| ||What is Bluetongue?
Bluetongue is an insect-borne viral disease that can affect all ruminants; cattle are the natural reservoirs of the virus. There are 21 different strains of Bluetongue that have been identified. In Canada, Type 11 Bluetongue virus was isolated in 1987 and 1988 in the Okanagan Valley of British Columbia.
What causes Bluetongue?
Bluetongue is caused by reoviruses. A specific type of gnat transmits the viruses. The gnats take blood from an infected animal and spread the disease to other cattle when they take additional blood meals. Following an infection in cattle, the virus incubates for 3 to 10 days, and may remains active in the blood for 60 to 80 days. During this active phase, red blood cells of the infected animal are destroyed, and the disease can be transmitted to other animals. Red blood cells in the blood of sheep and wild ruminants have a shorter lifespan than in cattle, thus decreasing the time that the blood is infected.
What are the signs and symptoms of Bluetongue?
Cattle infected with bluetongue cannot have a confirmed diagnosis without laboratory testing. Clinical signs that appear are in an infected animal can be common to many diseases or nutritional problems. Some of these signs include:
Symptoms are much more visible in sheep, but it is critical to obtain conformation from a blood sample submitted for laboratory analysis. Unfortunately, an animal that tests negative for bluetongue, that is not infected by the disease, but may still be able to carry the virus.
- Abortion, infertility, and stillbirths.
- Congenital defects with weak or dummy calves, deformed legs and feet, blind, white-eye, overshot lower jaw etc.
- Persistently infected cattle that are infected with one strain of bluetongue will not show signs until infected with another strain. At this point in time, ulcers of the mouth, nose and udder, lameness with inflammation on the top of the hoof, hoof crack, hair loss, and a swollen protruding tongue can appear.
Can Bluetongue be transferred from animal to animal?
Yes bluetongue can be transferred from animal to animal. A cow can pass on the infection to the calf in utero. The fetus is most susceptible at 60 to 140 days of pregnancy. Infected semen can infect a cow resulting in the disease being transferred to the cow and then to the calf.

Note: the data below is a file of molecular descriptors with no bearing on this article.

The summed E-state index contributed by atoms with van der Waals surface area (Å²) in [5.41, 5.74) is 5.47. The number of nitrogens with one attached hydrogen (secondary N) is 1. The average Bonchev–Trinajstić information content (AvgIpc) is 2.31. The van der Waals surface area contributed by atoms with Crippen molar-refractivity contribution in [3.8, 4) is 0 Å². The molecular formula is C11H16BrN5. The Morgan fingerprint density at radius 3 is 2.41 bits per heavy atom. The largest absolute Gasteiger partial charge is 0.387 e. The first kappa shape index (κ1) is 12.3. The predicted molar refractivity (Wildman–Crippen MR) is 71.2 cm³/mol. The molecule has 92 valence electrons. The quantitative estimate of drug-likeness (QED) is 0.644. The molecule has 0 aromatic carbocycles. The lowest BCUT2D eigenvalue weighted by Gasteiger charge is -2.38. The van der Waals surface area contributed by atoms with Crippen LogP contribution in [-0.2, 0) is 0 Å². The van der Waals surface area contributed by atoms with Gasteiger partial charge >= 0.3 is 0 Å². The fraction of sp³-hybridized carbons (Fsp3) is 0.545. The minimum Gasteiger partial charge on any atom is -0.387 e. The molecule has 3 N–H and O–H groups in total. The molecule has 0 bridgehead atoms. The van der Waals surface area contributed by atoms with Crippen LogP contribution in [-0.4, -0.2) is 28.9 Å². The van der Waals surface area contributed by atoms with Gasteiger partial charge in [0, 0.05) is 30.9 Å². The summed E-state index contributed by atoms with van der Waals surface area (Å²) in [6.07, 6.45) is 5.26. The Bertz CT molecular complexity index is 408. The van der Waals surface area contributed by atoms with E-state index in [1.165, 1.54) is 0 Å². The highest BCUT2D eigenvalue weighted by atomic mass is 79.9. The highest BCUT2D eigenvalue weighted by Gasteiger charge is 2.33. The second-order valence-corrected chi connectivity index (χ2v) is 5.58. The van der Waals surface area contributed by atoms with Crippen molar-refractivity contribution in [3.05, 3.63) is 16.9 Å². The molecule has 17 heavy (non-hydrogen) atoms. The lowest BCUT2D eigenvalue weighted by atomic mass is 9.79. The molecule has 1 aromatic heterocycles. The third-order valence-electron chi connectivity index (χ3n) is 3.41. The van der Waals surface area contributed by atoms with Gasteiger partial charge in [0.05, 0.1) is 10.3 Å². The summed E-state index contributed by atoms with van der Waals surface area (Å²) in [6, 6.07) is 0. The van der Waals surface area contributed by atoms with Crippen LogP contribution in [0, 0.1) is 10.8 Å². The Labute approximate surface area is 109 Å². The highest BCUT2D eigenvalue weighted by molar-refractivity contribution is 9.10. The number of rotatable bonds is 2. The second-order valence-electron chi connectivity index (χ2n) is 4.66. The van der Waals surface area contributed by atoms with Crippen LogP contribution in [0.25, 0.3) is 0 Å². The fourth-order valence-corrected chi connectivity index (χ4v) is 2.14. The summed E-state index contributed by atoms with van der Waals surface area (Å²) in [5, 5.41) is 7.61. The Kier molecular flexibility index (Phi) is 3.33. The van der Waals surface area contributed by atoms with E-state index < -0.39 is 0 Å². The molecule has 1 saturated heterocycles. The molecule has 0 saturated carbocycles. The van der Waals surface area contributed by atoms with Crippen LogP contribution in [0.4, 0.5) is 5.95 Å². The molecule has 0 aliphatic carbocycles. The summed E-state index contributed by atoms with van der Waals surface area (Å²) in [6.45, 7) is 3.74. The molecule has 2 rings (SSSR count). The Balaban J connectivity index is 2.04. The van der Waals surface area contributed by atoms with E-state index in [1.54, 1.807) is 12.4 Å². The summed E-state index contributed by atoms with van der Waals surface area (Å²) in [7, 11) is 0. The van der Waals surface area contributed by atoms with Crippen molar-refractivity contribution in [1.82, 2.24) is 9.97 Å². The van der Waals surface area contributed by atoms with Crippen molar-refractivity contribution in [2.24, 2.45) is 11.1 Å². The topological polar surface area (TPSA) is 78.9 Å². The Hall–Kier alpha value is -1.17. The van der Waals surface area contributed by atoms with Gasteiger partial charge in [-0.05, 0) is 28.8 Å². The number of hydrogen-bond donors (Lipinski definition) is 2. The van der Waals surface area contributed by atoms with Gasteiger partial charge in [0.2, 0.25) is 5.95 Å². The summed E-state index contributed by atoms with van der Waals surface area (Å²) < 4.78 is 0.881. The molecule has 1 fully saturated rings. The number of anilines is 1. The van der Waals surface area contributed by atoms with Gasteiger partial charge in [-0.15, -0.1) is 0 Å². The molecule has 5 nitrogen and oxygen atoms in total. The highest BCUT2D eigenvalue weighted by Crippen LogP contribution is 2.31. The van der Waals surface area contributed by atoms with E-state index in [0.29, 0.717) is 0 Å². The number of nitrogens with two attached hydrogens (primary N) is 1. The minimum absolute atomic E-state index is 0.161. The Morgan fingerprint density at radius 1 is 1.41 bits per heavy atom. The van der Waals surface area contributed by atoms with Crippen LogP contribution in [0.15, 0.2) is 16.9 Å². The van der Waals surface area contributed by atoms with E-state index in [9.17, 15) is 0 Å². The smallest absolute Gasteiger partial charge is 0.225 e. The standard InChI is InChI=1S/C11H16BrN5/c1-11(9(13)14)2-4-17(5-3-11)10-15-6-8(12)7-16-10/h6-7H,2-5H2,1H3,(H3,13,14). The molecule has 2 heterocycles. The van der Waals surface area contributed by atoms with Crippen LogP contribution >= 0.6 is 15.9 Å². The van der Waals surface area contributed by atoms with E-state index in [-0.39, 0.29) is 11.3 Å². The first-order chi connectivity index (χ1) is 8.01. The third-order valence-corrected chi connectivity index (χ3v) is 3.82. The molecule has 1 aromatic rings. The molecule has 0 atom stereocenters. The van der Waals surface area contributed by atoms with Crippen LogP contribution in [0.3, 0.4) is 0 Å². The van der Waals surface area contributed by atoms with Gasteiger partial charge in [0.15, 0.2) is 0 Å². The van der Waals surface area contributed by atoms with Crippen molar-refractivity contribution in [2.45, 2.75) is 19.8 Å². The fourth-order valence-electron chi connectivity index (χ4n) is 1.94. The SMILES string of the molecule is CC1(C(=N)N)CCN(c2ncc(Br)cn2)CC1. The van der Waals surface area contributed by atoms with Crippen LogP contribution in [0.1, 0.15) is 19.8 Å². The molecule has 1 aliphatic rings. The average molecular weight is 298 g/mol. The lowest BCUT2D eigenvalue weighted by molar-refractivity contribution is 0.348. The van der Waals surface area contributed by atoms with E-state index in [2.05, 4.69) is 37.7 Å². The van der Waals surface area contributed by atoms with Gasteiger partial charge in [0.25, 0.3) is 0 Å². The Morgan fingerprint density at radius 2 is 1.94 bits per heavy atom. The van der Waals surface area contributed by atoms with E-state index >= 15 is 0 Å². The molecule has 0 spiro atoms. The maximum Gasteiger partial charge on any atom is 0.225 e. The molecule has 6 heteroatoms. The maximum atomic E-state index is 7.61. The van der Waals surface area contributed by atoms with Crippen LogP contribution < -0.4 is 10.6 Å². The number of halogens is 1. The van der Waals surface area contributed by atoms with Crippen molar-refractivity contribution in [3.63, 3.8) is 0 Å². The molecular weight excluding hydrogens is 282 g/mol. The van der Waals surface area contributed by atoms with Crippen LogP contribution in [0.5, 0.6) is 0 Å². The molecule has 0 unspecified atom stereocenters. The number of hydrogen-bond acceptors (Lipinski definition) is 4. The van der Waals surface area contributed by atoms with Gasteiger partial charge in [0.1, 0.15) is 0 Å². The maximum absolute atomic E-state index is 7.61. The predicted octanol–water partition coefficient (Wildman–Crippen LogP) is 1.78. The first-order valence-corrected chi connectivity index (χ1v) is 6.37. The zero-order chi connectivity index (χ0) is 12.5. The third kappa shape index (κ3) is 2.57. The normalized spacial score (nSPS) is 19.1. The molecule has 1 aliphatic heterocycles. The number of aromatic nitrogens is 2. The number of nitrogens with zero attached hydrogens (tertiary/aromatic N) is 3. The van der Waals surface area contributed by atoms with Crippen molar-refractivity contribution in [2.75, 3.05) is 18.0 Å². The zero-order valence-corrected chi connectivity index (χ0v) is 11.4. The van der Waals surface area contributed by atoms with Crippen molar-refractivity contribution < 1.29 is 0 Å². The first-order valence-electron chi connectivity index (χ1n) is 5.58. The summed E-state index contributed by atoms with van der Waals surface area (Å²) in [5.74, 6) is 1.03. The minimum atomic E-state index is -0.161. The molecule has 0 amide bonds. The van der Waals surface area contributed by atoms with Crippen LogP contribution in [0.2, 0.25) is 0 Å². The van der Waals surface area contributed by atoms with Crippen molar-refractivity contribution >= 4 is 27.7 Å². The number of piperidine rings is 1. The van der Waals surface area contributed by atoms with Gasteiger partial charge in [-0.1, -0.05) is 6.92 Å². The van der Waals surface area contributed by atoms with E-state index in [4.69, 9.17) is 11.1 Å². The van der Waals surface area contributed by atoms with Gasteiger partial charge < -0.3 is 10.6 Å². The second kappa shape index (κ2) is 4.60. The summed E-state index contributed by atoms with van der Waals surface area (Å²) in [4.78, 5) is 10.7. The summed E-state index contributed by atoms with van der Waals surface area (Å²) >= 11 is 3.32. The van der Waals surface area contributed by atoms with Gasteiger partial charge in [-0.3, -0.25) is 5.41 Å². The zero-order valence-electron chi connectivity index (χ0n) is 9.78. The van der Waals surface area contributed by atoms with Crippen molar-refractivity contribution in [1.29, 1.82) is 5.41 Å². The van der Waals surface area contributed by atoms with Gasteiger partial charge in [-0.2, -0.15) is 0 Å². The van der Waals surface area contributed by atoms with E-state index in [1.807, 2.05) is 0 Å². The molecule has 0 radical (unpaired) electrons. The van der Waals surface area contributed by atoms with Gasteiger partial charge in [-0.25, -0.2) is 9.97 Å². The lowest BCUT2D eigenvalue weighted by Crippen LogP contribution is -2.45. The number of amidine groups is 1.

Is there a time of year when Bluetongue is most often present?
Bluetongue is a seasonal disease, but cattle can carry the virus over the winter months. Typically, the disease is present from midsummer until shortly after the first hard frost. The vector (gnat) that spreads the disease is active during this period. In areas like the southern United States with milder climates the gnats can be active year round.
Can Bluetongue be prevented?
Currently there is no vaccine available to protect cattle from bluetongue in cattle. There is one vaccine available for type 10 in sheep. Controlling gnat populations by draining stagnant pools of water, debris filled water areas, and applying insecticides in areas that cannot be drained help. In warmer climates and in certain situations, housing cattle during the day can be beneficial, as the insects tend to feed primarily in the early morning and the evening.
What is Anaplasmosis?
Anaplasmosis is a form of ‘tick fever’ in cattle, it is also known as yellow bag or yellow fever. It is an infectious disease of cattle that infects cattle’s red blood cells.
What causes Anaplasmosis?
A microorganism, Anaplasma marginale, causes the disease. This parasite infects the red blood cells and causes sever anemia. Ticks that bite infected cattle spread the disease to non-infected animals, transferring the parasite from infected to susceptible animals. Using contaminated syringes, or by blood transfer between animals with unclean equipment when dehorning or pregnancy checking (same glove for many animals) can also transmit the disease.
What are the signs and symptoms of Anaplasmosis?
Severe anemia, weakness, fevers, loss of appetite, depression, constipation, decrease milk production, jaundice, abortion and death can occur. Calves rarely become infected or show symptoms but can be carriers of the disease. The disease is rarely fatal in cattle up to 2 years of age, but can be is fatal in animals up to 3 years of age and is often fatal in older cattle.
In what countries is Anaplasmosis found?
Currently no cases of anaplasmosis have been found in Canada. The disease commonly occurs in Africa, the Middle East, Asia, Australia, the United States, Central and South America and Southern Europe.
Can Anaplasmosis be prevented?
At present there is only one commercially available vaccine against anaplasmosis in the United States, but it will not prevent the disease, it will only reduce death loss.
Prepared by Nanita Blomquist, Alberta Ag-Info Centre, Alberta Agriculture and Rural Development